A recent front-page article in the Connecticut Post noted the potential decimation of the Bridgeport Police force in the coming year due to a rash of retirements. The paper placed the blame on the new police contract that went into effect this year. Although there were things in the contract that the police did not like, the major reason for the retirements is a tremendous increase in pension benefits.
For some reason the Bridgeport Police Department has been allowed to transition its retirement plan to the Connecticut Municipal Employees Retirement System. Apparently, the City of Bridgeport will no longer be responsible for police retirement benefits. The responsibility has been shifted to the taxpayers of Connecticut who fund the Municipal Employees Retirement System.
I can see why the Bridgeport Police Department liked this arrangement. In the first place, the State of Connecticut is less likely to go bankrupt that the City of Bridgeport. More importantly, for senior police officers the new plan is a huge windfall.At the end of the article, the Post quoted David Daniels, a retired police lieutenant who plans to run for mayor as an independent this year. Daniels provided a rare reveal.
“I was making $80000 as a lieutenant when I retired last April, which meant I could retire at $40000. But when we switched to the state system, which looks at the three best years, that bumped it up another $20000. Would you stay?”
Instead of taking early retirement at half pay, the lieutenant was able to immediately retire at 75% of pay with no additional pension contribution on his part. He probably would have had to work another 10 or 15 years in Bridgeport to get a comparable retirement benefit. Moreover, he is still young enough to get another job somewhere else, or even become Mayor of Bridgeport.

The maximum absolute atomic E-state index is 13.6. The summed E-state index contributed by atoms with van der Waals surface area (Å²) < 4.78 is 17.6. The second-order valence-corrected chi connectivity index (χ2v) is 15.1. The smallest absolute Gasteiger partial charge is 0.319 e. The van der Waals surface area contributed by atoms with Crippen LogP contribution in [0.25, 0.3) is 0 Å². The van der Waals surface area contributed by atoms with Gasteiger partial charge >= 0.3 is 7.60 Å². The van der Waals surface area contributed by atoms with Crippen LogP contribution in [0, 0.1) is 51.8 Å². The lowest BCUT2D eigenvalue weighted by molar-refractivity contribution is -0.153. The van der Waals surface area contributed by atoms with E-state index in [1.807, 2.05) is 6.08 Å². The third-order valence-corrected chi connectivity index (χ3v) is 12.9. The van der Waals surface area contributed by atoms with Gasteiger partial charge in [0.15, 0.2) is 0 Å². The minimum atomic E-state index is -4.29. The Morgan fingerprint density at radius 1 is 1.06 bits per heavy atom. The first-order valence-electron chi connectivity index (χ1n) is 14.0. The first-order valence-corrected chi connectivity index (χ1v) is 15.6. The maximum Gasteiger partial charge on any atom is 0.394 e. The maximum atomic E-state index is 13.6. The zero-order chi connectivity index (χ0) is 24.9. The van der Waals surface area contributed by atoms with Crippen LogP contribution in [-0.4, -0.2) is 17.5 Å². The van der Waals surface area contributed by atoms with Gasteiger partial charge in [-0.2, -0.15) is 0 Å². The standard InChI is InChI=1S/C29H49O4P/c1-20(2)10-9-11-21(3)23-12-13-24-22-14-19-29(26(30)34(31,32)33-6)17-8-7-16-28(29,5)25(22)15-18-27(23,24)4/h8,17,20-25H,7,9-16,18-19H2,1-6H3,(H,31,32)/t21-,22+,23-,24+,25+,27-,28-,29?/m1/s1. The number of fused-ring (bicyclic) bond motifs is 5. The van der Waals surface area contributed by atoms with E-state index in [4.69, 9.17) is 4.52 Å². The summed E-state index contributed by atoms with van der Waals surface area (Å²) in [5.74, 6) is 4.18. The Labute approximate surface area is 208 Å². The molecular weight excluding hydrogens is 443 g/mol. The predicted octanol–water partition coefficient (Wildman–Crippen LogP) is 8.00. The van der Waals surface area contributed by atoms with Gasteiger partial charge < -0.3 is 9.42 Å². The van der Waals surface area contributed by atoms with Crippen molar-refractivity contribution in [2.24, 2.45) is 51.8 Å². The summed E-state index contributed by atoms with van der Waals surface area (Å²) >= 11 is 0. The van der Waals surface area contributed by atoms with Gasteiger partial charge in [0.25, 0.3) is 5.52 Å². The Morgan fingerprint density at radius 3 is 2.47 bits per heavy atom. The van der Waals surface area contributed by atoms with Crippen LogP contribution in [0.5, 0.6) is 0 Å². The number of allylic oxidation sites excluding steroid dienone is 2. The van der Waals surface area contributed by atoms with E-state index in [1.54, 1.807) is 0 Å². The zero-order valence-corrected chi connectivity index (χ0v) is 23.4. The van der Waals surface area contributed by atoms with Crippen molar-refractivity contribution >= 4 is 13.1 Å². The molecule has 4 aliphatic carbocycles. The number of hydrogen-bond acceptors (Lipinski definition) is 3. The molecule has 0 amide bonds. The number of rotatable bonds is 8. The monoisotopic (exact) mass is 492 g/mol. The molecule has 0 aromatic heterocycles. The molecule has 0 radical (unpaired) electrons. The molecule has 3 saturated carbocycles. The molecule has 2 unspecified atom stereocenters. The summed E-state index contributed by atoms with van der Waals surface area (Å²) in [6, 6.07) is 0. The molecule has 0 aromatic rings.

To put things into perspective it is useful to calculate how much money it takes to provide Daniels and the other retirees with this retirement windfall. It would take about a Million dollars earning 4% interest to provide an annual income of $40000. But it will take an additional $500000 to provide the extra $20000 per year. Multiply the $500000 increase by the expected 30 other retirees this year and you get an additional $15 Million pension liability that the already underfunded State plan has to contend with.
There are almost 400 members of the Bridgeport Police Department. If they all get a boost comparable to the one Daniels received, that will eventually cost the State over $200 Million.
The rash of retirements has left the Bridgeport Police department seriously understaffed but officials explain that the shortage is being met with increased overtime. Of course, they don’t mention that the increased overtime is only going to boost final average pay and facilitate more retirements for other officers approaching early retirement age.
I know that people will say that police officers and other civil servants work hard and deserve all they bargain for. But they never bargained for this incredible windfall. They bargained for half pay at early retirement, not 75%. Wouldn't we all like to retire after 25 years of employment on 75% of our highest three years salary?